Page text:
=NETWORKDAYS(B2, C2, $A$2:$A$5)
Note that the Excel NETWORKDAYS function returns a positive value if the start date is less than the end date, and a negative value if the end date is less than the start date (as in line 5):
NETWORKDAYS.INTL function from Excel
FocusedNETWORK DAYS, the Excel function NETWORKDAYS.INTL calculates the number of days of the week between two dates, but lets you specify which days to count as weekend days.
The syntax of the NETWORKDAYS.INTL function is very similar to the NETWORKDAYS function, except that it has the additional parameter [weekend], which specifies which days of the week should be counted as weekends.
NETWORKDAYS.INTL(start date, end date, [weekend], [holidays])
weekendThe argument can accept a number or a string. Weekend numbers and strings are exactly the same as in
weekendparameters ofWORKDAY.INTL function.
The NETWORKDAYS.INTL function is available in Excel 365-2010.
Using NETWORKDAYS.INTL in Excel - Formula example
Using the list of dates from the previous example, let's calculate the number of working days between two dates, where Sunday is the only weekend day. To do this, enter the number 11 in the
weekendArgument of your NETWORKDAYS.INTL formula or create a string of six zeros and one one ("0000001"):
=NETZTAGE.INTL(B2, C2, 11, $A$2:$A$5)
=NETZTAGE.INTL(B2, C2, "0000001", $A$2:$A$5)
The screenshot below proves that both formulas return absolutely identical results.
How to mark working days in Excel
With the WORKDAY and WORKDAY.INTL functions, you can not only calculate working days in your Excel spreadsheets, but also highlight them according to your business logic. To do this, create oneConditional formatting rulewith a WORKDAY or WORKDAY.INTL formula.
For example, in a date list, in column B, we only highlight future dates that are within 15 business days of today's date, excluding two holidays in cells A2:A3. The most obvious formula that comes to mind is the following:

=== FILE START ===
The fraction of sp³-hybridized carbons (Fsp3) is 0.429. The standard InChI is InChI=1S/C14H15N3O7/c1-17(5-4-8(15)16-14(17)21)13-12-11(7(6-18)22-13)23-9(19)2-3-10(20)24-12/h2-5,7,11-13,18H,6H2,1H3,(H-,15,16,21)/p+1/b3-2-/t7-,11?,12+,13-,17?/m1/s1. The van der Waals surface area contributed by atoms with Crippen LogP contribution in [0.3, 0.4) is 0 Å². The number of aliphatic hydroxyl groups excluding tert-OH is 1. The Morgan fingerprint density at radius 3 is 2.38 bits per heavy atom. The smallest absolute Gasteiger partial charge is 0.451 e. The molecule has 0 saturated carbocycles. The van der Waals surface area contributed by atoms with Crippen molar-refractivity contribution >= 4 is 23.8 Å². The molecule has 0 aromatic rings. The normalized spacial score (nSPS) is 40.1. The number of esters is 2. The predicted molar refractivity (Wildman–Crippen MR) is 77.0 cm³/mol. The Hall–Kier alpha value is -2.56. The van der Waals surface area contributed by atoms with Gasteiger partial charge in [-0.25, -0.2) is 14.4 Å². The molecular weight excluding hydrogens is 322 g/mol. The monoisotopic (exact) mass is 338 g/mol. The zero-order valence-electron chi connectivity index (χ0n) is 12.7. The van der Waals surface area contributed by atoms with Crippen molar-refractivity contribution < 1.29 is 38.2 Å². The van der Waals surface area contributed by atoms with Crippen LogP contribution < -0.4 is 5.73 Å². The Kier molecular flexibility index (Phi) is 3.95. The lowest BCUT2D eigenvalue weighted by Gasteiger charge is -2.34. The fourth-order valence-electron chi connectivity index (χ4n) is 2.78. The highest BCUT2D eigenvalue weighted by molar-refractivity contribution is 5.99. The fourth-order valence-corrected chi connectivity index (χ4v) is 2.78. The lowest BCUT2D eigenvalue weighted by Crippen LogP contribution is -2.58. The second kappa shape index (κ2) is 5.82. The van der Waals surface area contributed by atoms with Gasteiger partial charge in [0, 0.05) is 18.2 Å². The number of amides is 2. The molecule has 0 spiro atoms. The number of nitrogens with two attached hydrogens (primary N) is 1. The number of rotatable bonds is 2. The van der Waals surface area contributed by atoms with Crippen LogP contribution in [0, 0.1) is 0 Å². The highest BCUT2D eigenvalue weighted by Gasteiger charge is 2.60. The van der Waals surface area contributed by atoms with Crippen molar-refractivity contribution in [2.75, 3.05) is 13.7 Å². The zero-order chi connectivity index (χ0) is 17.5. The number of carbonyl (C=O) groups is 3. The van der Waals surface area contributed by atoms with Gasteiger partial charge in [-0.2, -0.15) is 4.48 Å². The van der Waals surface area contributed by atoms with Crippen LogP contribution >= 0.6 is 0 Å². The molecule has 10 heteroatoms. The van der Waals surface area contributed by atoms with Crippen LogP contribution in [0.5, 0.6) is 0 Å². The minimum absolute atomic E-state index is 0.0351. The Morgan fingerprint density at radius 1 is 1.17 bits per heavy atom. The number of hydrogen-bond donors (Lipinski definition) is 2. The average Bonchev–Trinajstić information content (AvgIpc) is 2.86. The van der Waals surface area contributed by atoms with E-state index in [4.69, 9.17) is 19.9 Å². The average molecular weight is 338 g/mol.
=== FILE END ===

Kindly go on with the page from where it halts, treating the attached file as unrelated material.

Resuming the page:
=E($B2>TODAY(), $B2<=WORKDAY(TODAY(), 15, $A$2:$A$3))
The first part of the logic test truncates past dates, meaning you check if a date is equal to or greater than today: $B2>TODAY(). And in the second part, check if a date is no more than 15 business days in the future, excluding certain weekends and holidays:
$B2<=WORKDAY(TODAY(), 15, $A$2:$A$3)
The formula looks correct, but if you create a rule based on it, you'll find that it highlights the wrong dates:
Let's try to figure out why this is happening. The problem is not in the WORKDAY function, as someone might conclude. The function is correct, but... what does it actually do? It returns a date 15 business days from now, excluding weekend days (Saturday and Sunday) and holidays in cells A2:A3.
Ok, and what does the rule based on this formula do? Highlights ALL dates equal to or greater than today and less than the date returned by the WORKDAY function. Do you see? All appointments! If you don't want to color weekends and holidays, you must explicitly tell Excel not to do so. So let's add two more conditions to our formula:
- ÖWEEK functionto exclude weekends: WEEKDAY($B2, 2)<6
- ÖCOUNTIF functionto exclude holidays: COUNTIF($A$2:$A$3, $B2)=0
As shown in the screenshot below, the improved formula works perfectly:
=E($B2>HOJE(), $B2<=DIATRABAL(HOJE(), 15, $A$2:$A$3), CONT.SE($A$2:$A$3, $B2)=0, DIA DA SEMANA ($B2, 2) <6)
As you can see, the WORKDAY and WORKDAY.INTL functions make calculating workdays in Excel quick and easy. Of course, your real-world formulas are probably more sophisticated, but knowing the basics helps immensely because you can only remember a small amount of essential stuff and infer the rest. Thanks for reading and we hope to see you on our blog next week!
You might also be interested in
- Using the MONTH and EOMONTH functions in Excel
- Calculate the number of weeks using Excel's WEEKNUM function
- Subtract date, add days, weeks, months and years to date
What is the difference between WORKDAY and Networkdays in Excel? ›